Artwork by Alexander Young Jackson,  Gulf of St. Lawrence

A.Y. Jackson
Gulf of St. Lawrence

ink & watercolour, heightened with white
signed lower right, titled with notations in the margins; signed, titled and inscribed “Gulf of St. Lawrence (Beston); Illustration for The St. Lawrence, Rivers of America”, “A.Y. Jackson, Studio Bldg., Severn St., Toronto” and “To Farrar and Rinehart, 232 Madison Ave., New York” on the reverse
7.25 x 10.5 ins ( 18.4 x 26.7 cms ) ( sight )

Sold for $14,950.00
Sale date: May 25th 2017

Acquired directly from the artist
By descent to the current Private Collection, Toronto
Henry Beston, illustrated by A.Y. Jackson, Rivers of America: The St. Lawrence, Toronto, 1942, reproduced on the dust jacket cover
A.Y. Jackson, A Painter’s Country, Vancouver/Toronto, 1958, pages 137-38
David P. Silcox, The Group of Seven and Tom Thomson, Toronto, 2003, page 192 for a canvas of this subject by A.Y. Jackson
A.Y. Jackson was employed to illustrate Henry Beston’s “The St. Lawrence”, the 1942 volume of the “Rivers of America” series, Jackson’s interest in the project related to the painter having “read a number of the volumes in the series, and Iiking some of them very much.” However, the job was met with difficulties and irritations for Jackson, who had assumed that the project would be as simple as getting a general permit to paint throughout the region and be able to travel freely to work. However, recording details of a major Canadian waterway during wartime would mean regular interruption from the Veteran’s Guard and military personnel. On one occasion while Jackson was sketching “some barns in a little village on the south shore below Quebec” he was stopped to produce his permit for working in the area. Realizing he had left the document at his lodging, the painter and official had to trudge through the snow back to the hotel to produce the permit. Years later in his autobiography, Jackson shared his frustration of such suspicions from authorities: “People have stupid ideas about what a drawing can convey. If a spy wanted factual information, all he would have to do would be memorize the details and put them down in note form later.”

Despite the difficulties, Jackson’s contribution to “The St. Lawrence” is notable, bringing the book to life with several ink drawings and watercolours adorning the pages, providing enchanting views of the region and life of its inhabitants. This painting, chosen as the cover image for the book, provides a strong representation of the painter’s focus during the period, portraying a sleigh-driven voyage coming to an end, the arrival in the cozy village witnessed by the viewer. The village sits on the shore of the mighty St. Lawrence, the icy waterway occupying as much space in the composition as the hamlet, below a rolling horizon and high clouded sky, the grey-scaled tones effectively providing the atmosphere of a Quebec winter afternoon. The scene was also the subject of St. Lawrence in Winter, a canvas by Jackson, varied mainly by greater space provided in the foreground and the horse and sleigh being farther into their arrival.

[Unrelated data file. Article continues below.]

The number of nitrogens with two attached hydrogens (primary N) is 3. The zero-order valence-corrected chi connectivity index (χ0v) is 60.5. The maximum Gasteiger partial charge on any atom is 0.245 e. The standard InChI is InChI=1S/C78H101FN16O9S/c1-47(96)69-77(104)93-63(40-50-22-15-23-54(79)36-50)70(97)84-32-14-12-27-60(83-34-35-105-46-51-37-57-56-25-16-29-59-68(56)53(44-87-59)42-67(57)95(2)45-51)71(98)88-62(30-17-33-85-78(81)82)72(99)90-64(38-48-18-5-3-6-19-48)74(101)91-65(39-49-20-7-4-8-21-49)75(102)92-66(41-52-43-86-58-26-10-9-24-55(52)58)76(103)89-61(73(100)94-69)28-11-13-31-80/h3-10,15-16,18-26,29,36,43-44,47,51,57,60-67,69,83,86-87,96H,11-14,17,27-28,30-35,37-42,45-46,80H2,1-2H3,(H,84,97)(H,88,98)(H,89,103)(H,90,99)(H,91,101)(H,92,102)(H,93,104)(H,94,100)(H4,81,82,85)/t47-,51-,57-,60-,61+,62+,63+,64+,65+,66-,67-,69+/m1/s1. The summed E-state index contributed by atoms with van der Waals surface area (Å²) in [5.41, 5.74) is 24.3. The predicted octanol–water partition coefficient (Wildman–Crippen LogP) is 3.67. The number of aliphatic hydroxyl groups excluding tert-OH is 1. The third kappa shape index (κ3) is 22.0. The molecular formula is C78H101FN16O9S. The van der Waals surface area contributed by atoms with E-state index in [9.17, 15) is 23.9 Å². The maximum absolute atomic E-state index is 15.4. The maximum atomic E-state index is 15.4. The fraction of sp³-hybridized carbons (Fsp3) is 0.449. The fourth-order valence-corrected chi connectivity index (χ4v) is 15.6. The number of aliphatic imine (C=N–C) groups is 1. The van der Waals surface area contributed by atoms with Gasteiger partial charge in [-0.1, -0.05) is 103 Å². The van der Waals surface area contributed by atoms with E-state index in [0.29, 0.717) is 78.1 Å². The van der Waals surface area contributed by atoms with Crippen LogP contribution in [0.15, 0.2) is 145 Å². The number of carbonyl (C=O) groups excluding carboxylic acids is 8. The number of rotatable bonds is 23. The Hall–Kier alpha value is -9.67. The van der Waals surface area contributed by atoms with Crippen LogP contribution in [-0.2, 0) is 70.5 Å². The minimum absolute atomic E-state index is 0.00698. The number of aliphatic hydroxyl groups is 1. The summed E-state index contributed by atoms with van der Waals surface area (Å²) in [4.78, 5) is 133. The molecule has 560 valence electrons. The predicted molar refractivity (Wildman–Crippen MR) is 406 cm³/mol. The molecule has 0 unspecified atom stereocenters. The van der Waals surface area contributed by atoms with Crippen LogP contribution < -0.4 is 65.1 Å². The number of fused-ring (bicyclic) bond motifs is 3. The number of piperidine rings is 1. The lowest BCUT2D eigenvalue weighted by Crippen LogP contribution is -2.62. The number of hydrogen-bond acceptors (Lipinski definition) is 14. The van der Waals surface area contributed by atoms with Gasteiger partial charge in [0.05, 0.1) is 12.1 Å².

This artwork was a gift to the editor of “The St. Lawrence” during the early 1940s and has remained in the family until this offering.

Share this item with your friends

Alexander Young Jackson
(1882 - 1974) Group of Seven, OSA, RCA

Born in Montreal, Alexander Young Jackson left school at the age of twelve and began work at a Montreal printing firm. In 1906, he undertook art studies at the Art Institute in Chicago. The following year he enrolled at the Academie Julian in Paris and remained in France until 1912. During this period his painting was strongly influenced by the Impressionists. After his return to Canada, Jackson took up residence in Montreal and made many sketching trips to the surrounding countryside. Harris and MacDonald were impressed by Jackson's work and, in 1913, persuaded him to move to Toronto. Jackson's great sense of adventure carried him from the east coast across Canada to the Rocky Mountains of the west. He made regular sketching trips to Quebec every spring and travelled to the far regions of Canada during the summer, including the Canadian Arctic. In the fall he would return to the Studio Building in Toronto (where he lived until 1955), spending the winters painting canvases. He continued this active lifestyle until he was in his eighties.